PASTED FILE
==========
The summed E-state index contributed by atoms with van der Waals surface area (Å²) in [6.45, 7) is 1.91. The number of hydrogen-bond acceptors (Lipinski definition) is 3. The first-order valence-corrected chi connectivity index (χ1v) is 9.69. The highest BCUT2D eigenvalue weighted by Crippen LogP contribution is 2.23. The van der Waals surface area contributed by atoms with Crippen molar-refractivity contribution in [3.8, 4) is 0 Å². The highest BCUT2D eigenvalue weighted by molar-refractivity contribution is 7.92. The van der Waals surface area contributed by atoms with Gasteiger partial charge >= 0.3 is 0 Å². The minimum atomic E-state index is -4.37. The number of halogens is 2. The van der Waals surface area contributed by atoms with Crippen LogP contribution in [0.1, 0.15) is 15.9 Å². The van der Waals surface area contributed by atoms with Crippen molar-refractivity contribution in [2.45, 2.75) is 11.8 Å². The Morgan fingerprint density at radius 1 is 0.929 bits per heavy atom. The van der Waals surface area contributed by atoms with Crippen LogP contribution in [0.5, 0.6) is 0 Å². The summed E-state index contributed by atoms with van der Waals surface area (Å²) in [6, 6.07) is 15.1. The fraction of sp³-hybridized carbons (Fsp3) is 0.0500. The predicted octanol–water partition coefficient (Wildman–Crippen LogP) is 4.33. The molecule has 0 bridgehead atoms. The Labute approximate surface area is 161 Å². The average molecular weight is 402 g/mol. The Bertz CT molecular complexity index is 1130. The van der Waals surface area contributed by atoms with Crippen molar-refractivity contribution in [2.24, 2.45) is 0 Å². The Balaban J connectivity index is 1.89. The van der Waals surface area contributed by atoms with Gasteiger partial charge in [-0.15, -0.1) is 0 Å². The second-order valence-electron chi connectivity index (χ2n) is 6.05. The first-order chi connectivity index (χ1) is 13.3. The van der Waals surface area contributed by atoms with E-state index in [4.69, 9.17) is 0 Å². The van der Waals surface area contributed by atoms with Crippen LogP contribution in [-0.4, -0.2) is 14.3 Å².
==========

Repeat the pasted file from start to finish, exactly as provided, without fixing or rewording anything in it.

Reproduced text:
The summed E-state index contributed by atoms with van der Waals surface area (Å²) in [6.45, 7) is 1.91. The number of hydrogen-bond acceptors (Lipinski definition) is 3. The first-order valence-corrected chi connectivity index (χ1v) is 9.69. The highest BCUT2D eigenvalue weighted by Crippen LogP contribution is 2.23. The van der Waals surface area contributed by atoms with Crippen molar-refractivity contribution in [3.8, 4) is 0 Å². The highest BCUT2D eigenvalue weighted by molar-refractivity contribution is 7.92. The van der Waals surface area contributed by atoms with Gasteiger partial charge >= 0.3 is 0 Å². The minimum atomic E-state index is -4.37. The number of halogens is 2. The van der Waals surface area contributed by atoms with Crippen LogP contribution in [0.1, 0.15) is 15.9 Å². The van der Waals surface area contributed by atoms with Crippen molar-refractivity contribution in [2.45, 2.75) is 11.8 Å². The Morgan fingerprint density at radius 1 is 0.929 bits per heavy atom. The van der Waals surface area contributed by atoms with Crippen LogP contribution in [0.5, 0.6) is 0 Å². The summed E-state index contributed by atoms with van der Waals surface area (Å²) in [6, 6.07) is 15.1. The fraction of sp³-hybridized carbons (Fsp3) is 0.0500. The predicted octanol–water partition coefficient (Wildman–Crippen LogP) is 4.33. The molecule has 0 bridgehead atoms. The Labute approximate surface area is 161 Å². The average molecular weight is 402 g/mol. The Bertz CT molecular complexity index is 1130. The van der Waals surface area contributed by atoms with Crippen molar-refractivity contribution in [2.24, 2.45) is 0 Å². The Balaban J connectivity index is 1.89. The van der Waals surface area contributed by atoms with Gasteiger partial charge in [-0.15, -0.1) is 0 Å². The second-order valence-electron chi connectivity index (χ2n) is 6.05. The first-order chi connectivity index (χ1) is 13.3. The van der Waals surface area contributed by atoms with E-state index in [4.69, 9.17) is 0 Å². The van der Waals surface area contributed by atoms with Crippen LogP contribution in [-0.4, -0.2) is 14.3 Å².